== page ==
Environmentalists protest projects that impact endangered Atlantic Sturgeon

A group of protesters gather outside Philadelphia City Hall to call for measures to protect the Delaware River's dwindling Atlantic sturgeon population. (Emma Lee/WHYY)

A group of protesters gather outside Philadelphia City Hall to call for measures to protect the Delaware River's dwindling Atlantic sturgeon population. (Emma Lee/WHYY)

During a mock funeral procession in Center City, protesters carried cardboard caskets symbolizing the death of the endangered Atlantic Sturgeon. They pushed wheelbarrows holding 180,000 paper cutout sturgeon — representing just a fraction of the species’ population loss.

Threatened by dams, lack of oxygen, by-catch, and strikes from large ships, there are only 250 Atlantic Sturgeon left in the Delaware River.

A group of protesters gather outside Philadelphia City Hall to call for measures to protect the Delaware River’s dwindling Atlantic sturgeon population. (Emma Lee/WHYY)

On Wednesday, environmentalists rallied outside City Hall to raise awareness, and to urge government agencies to take action to protect them. The endangered fish once numbered about 350,000 and supported a thriving caviar industry in the Delaware Bay.

“Our federal and state agencies fail to take the action they need to protect our sturgeon population, to restore their populations, to help them survive and thrive. And they continue to approve devastating projects that are killing the sturgeon,” said the Delaware Riverkeeper Network’s Maya van Rossum.

“We’re here to demand they change course,” she said.

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Delaware Riverkeeper Maya K. van Rossum makes an empassioned plea to preserve the Delaware River Atlantic sturgeon population, which has dwindled to 250, during a protest outside Philadelphia City Hall. (Emma Lee/WHYY)

DRN wants the Delaware River Basin Commission to upgrade oxygen standards in the water in order to protect fish. They’re also calling on the DRBC, as well as the Army Corps of Engineers, the National Marine Fisheries Service and the Environmental Protection Agency, to restrict permits for projects that require dredging and hurt fish habitat, or that allow vessels to strike the fish and kill them.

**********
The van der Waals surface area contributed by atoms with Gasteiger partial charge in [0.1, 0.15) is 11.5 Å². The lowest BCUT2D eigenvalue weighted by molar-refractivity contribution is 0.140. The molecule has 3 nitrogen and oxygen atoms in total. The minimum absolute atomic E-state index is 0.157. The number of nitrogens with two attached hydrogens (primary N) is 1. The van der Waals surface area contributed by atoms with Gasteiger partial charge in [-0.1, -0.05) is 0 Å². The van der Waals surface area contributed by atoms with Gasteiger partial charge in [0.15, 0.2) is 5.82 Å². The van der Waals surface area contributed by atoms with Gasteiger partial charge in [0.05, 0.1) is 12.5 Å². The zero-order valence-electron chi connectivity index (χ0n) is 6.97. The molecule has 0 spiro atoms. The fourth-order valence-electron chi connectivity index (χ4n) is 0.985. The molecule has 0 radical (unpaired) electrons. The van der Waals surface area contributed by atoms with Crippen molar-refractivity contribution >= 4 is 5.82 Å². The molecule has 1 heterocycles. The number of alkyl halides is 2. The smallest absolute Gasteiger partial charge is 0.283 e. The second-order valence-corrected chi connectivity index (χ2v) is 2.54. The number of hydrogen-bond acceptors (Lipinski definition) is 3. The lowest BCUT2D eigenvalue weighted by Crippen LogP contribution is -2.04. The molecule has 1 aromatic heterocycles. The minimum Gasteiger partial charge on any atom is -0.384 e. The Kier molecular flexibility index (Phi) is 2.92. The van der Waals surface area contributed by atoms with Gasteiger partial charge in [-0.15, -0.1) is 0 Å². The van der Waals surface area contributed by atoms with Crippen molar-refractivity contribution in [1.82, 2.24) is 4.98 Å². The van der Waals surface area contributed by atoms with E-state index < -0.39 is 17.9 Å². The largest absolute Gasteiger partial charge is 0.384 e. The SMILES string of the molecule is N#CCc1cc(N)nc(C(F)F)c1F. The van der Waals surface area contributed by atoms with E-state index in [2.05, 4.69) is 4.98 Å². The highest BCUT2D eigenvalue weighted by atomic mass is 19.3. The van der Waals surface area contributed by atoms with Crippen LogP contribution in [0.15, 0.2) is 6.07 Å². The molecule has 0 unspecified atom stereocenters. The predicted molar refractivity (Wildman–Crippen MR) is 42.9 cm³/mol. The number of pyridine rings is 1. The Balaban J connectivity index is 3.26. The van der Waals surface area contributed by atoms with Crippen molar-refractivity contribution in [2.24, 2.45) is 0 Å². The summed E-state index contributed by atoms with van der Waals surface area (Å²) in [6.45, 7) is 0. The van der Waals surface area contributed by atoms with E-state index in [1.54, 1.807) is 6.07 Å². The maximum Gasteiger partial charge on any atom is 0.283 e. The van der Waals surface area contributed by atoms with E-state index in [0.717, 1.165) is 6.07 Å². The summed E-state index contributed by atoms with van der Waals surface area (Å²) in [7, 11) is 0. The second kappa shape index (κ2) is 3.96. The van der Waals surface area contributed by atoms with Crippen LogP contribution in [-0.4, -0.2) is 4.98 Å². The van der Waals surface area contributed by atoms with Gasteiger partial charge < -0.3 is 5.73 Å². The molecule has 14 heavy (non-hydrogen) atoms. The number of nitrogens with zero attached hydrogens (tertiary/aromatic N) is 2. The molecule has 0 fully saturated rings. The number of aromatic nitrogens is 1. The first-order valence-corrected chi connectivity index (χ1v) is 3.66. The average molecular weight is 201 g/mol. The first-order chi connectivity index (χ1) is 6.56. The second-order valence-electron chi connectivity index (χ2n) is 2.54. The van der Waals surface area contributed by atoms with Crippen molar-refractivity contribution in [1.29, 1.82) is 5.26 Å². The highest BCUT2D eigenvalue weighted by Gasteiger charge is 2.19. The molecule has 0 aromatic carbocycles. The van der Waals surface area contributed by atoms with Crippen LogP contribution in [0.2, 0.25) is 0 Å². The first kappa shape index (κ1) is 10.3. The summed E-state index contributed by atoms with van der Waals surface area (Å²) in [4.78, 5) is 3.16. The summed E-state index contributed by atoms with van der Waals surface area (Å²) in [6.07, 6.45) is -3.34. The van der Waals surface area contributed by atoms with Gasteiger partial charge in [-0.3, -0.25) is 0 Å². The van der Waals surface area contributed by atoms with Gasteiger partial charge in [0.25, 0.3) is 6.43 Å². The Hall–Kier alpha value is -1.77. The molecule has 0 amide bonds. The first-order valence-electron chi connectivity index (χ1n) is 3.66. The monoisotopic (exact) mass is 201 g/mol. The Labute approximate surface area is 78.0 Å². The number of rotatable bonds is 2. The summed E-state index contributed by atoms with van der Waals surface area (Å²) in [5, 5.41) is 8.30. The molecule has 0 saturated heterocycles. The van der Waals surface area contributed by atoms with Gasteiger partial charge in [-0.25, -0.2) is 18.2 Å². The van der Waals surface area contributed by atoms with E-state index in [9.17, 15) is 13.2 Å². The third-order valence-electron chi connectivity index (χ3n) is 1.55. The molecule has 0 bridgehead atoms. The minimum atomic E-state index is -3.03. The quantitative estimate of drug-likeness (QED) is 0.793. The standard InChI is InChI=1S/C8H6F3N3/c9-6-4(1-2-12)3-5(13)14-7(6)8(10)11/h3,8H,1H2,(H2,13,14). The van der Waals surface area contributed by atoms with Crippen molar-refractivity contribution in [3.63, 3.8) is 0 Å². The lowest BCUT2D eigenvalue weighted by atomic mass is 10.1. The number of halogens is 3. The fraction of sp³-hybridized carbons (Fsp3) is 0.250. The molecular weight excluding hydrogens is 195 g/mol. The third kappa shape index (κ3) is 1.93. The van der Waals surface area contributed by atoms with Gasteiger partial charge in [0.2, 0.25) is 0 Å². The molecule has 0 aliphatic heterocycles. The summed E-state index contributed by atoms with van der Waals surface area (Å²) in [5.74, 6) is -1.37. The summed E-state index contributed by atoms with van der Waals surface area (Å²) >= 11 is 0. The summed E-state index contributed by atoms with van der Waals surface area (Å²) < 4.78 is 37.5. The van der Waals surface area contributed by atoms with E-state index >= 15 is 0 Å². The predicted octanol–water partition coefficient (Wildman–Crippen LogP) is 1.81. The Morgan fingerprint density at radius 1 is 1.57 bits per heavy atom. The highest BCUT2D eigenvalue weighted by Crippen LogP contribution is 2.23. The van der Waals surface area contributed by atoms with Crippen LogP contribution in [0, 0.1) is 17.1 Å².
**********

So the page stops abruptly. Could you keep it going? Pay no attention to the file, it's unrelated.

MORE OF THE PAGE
“If we are not successful, if people don’t take action and start paying attention to these species and to our environment, then we’re going to be back here next year campaigning to save the eels. We need to take this seriously,” said protester Adam Waterbear DePaul, chief of education and tribal story keeper for the Lenape Nation of Pennsylvania.

Pallbearers carry a coffin representing the nearly extinct Delaware River Atlantic sturgeon during a protest outside Philadelphia City Hall. (Zoe Read/WHYY)

Westfield Friends School student Heidi Jacobs, 13, spoke about the importance of protecting the sturgeon during the protest.

“My generation is left to fix and repair a legacy of greed and damage,” she said. “You may ask, ‘Why care about the sturgeon?’ Well, I think they’re pretty amazing. They’re a living dinosaur, they’re from the middle Jurassic era, and the Delaware sturgeon are a genetically unique species.”

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In July, the Delaware Riverkeeper Network sent a notice of intent to sue the National Marine Fisheries Service (NOAA Fisheries) for allegedly violating the Endangered Species Act over two new planned dredging projects.

The group objected to NOAA’s Biological Opinions, which led the Army Corps of Engineers to approve permits for the New Jersey Wind Port project in Salem County and the Edgemoor Container Port project across the river in Delaware. NMFS has since ordered a reconsideration of those projects utilizing a scientific study analyzing fish health in the Delaware River.

“Once they’re gone from the Delaware River, they’re gone from the Earth. They’re gone forever,” said the Delaware Riverkeeper Network’s Tracy Carluccio. “And we’re here to say we’re not going to let that happen.”

Tracy C. Carluccio, Deputy Director of the Delaware Riverkeeper Network, speaks on the importance of saving the Delaware River’s Atlantic sturgeon population, which has shrunk to about 250 individuals. (Emma Lee/WHYY)

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